Bayside Park Arcata Educational Farm Community Garden
I am renting a 5′ X 22′ garden plot at the Bayside Park Educational Farm from the City of Arcata; at the cost of $75 per year. We will be turning it into a big raised bed.
I have informed city hall that they should let people know that I was told by the previous coordinators that the entire area suffers from a white rot infestation, so growing Alliums (garlic, onions, etc.) in the native soil is a no-no… or at least a touch-and-go… for at least several years. I have thought about putting a plastic liner in the bed to keep its soil isolated from the infested native soil so that I may grow Alliums. I have heard that mixing garlic powder or garlic "tea" into the infested native soil, the aroma of which, will "trick" the white rot into germinating even though it won’t find any Alliums it needs to complete its life cycle. I might also try chopping and mixing fresh Alliums into the soil, which I assume would work better than garlic powder as it has more aroma.
Concerning the white rot, I am thinking about inoculating a mixture of wood chips and/or straw with Hypsizygus ulmarius [Elm Oyster Mushroom], around and into a portion of the raised bed to see whether or not the mushroom mycelium will successfully protect the Alliums from the white rot. I would grow unprotected Alliums for comparison and to confirm the presence of white rot. Note: I have since decided against doing this experiment.
The new coordinators have mixed garlic with certain areas in the soil, but not in the raised beds area, to combat the white rot. It turns out that the white rot infestation was not as extensive as I was previously told, as several raised bed gardeners are successfully growing Alliums.
May 01, 2011: Started building EV’s raised bed yesterday, putting the frame together, laying down cardboard, then straw, and soil/compost will come next. Put redwood chips around the bed to create paths, as the area is somewhat low and prone to being muddy in winter.
After I assured the lady who was working on one of the beds behind ours that it was permissible to use the huge pile of redwood chips in the driveway, she did like me and made paths.
June 01, 2011: One month later and we still need soil! We bought the least expensive wheelbarrow we could find today… our budget is very low… although we have taken it to another project site, since the Bayside Garden provides all the tools gardeners may need.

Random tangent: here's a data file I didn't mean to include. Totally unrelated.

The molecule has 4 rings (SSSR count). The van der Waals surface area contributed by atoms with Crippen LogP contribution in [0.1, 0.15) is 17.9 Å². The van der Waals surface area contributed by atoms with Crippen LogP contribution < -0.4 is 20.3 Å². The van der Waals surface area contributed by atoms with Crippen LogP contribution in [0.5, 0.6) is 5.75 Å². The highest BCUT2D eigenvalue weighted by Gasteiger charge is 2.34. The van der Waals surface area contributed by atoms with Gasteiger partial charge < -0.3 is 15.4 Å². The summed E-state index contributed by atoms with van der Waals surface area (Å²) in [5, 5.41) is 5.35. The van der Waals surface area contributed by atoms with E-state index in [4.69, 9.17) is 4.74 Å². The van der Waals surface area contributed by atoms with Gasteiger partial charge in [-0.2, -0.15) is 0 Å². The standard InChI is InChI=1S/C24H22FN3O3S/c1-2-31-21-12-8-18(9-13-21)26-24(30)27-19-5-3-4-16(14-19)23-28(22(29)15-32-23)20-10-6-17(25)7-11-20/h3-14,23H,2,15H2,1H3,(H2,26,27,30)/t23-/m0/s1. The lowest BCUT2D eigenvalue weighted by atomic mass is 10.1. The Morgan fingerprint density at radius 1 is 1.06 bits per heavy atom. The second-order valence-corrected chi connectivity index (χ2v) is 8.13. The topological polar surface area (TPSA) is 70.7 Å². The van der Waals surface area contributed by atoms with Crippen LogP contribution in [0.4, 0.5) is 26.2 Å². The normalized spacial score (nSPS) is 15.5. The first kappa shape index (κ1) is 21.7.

October 15, 2011: All my time has been taken up elsewhere, but today I got out to the raised bed. We brought in some more soil. Other people have been growing onions without white rot problems. We have enough soil now and I have planted garlic, chard, and many other species of cool season edibles… although, other than the garlic, I have tossed and strewn about the seeds onto the soil and then watered them in… it will be interesting to see how this ecological garden will perform… an experiment… although I know that this method works best when there is some plant cover already established and some compost put on top of the seeds.
May 2012: The raised bed is planted with a variety of plants; also I confirmed with one of the other raised bed owners that there is indeed white rot, but it was only present on one of his garlic bulbs. Keep in mind that white rot takes years to die out on its own, but only without a host, so growing Alliums is only helping to spread the white rot and ensure it does not die out anytime soon.
June 2012: There is indeed white rot! But not very much… the garlic is awesome!
September 2012: I have moved to a location too far from the Bayside Edu Farm to conveniently upkeep the raised bed every week, so I have not renewed the plot even though it is almost fully planted with all sorts of edibles… to whoever gets it, have fun… we did!
About me, the author… Troy Boylan
Ecoculture Village Founder & President, Anthropology BA, Interdisciplinary Studies: Ethnobotany BS. Two things I think are worth anything at all… all things wilderness and ecoculture… and well, RPGs… and skateboarding!
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